Friday, September 19, 2014

The Bonds of Brotherhood

I am an abysmal raconteur of the Kenny family's family history.  I could try to foist my lack of knowledge off on the fact that as the tail-gunner in a family of six children, a lot of what comprised said history occurred long before I came upon the scene and the tradition of passing down an oral history petered out in our house before I made my appearance.  Truth be told, it has far more to do with my own inability to focus and to pay attention to things that are not chiefly about me than it does anything else.  I have been a shallow asshole for close to a half-century now.  No sense trying to run from it. 

If I knew our own history better, then I would have a better understanding of my maternal grandfather's role in Local 3 of the IBEW (International Brotherhood of Electrical Workers).  I have a vague recollection of having heard Mom tell the story when I was a much younger man but nothing upon which I can place a finger.  Mom's father - identified by his grandchildren as "Grampy" - is a man of whom I have zero recollection.  All four of my grandparents were dead and buried by the time I was ten years old.  To this day, I have no memory of ever having met Grampy although I suppose that it is likely that I did.  

While I know not what his connection was to Local 3 of the IBEW, I know that whatever it was it is alive and well through the good efforts of the middle Kenny son, Kelly.  With no disrespect directed towards either Bill or me, there is but one Kenny brother to whom you would entrust the responsibility of building or constructing anything...and it is not Bill and it is most certainly not me.  My brother Kelly is our generation's iteration of Mom's brother, our Uncle Jim, who could build, fix and/or repair anything, which gift presumably he inherited from Grampy.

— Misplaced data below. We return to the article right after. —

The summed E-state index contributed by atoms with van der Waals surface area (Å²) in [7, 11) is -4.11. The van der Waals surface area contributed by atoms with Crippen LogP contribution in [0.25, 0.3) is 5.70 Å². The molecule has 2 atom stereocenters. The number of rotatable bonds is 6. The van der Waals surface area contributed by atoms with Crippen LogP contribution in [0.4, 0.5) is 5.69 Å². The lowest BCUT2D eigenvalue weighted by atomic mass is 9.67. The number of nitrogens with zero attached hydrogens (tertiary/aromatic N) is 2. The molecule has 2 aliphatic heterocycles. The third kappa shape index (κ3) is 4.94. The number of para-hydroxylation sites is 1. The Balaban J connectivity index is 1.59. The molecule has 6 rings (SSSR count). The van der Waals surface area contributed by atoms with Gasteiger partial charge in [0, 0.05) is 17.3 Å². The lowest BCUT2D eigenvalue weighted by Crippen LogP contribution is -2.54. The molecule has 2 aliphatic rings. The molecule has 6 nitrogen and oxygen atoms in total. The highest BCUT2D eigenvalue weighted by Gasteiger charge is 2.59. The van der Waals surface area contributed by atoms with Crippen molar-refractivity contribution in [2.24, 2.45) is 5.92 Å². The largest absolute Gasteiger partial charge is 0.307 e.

Seventeen members of Local 3 of the IBEW were killed on September 11, 2001, while working at the World Trade Center in Lower Manhattan.   Here is the list of the men who died that day: 

Lest we Forget
We mourn the loss of our Brothers:

Thomas Ashton
James M. Cartier
Robert J. Caufield
Joseph DiPilato
Salvatore A. Fiumefreddo
Harvey R. Hermer
Ralph M. Licciardi
Michael W. Lowe
Charles P. Lucania
Lester V. Marino
Jose A.  Martinez, Jr.
Joseph M. Romagnolo
Anthony Seggara
Jeffrey J. Shaw
Steven R. Strauss
Glenn J. Travers, Sr.
Kenneth W. White


In honor of those seventeen men, all of whom were killed while doing nothing less than trying to earn the daily bread necessary to support their families and themselves, on Friday, September 11, 2009 a Permanent Memorial was attached to the Electric Industry Center in Flushing, Queens, which is located at the junction of Harry Van Arsdale, Jr. Avenue and Parsons Boulevard. 


 

Based upon my admittedly sketchy understanding of my grandfather's role, several lifetimes ago, in Local 3, I suspect that wherever he is hanging his hat these days he is nodding approvingly over all that his grandson, Kelly, and the members of Local 3 have done in the thirteen-plus years since that terrible Tuesday morning to ensure that those who were killed shall not be forgotten.  Even more so, however, at all they have done to ensure that the families directly impacted by the deaths of those unfortunate seventeen have not been forgotten either.


   

-AK 


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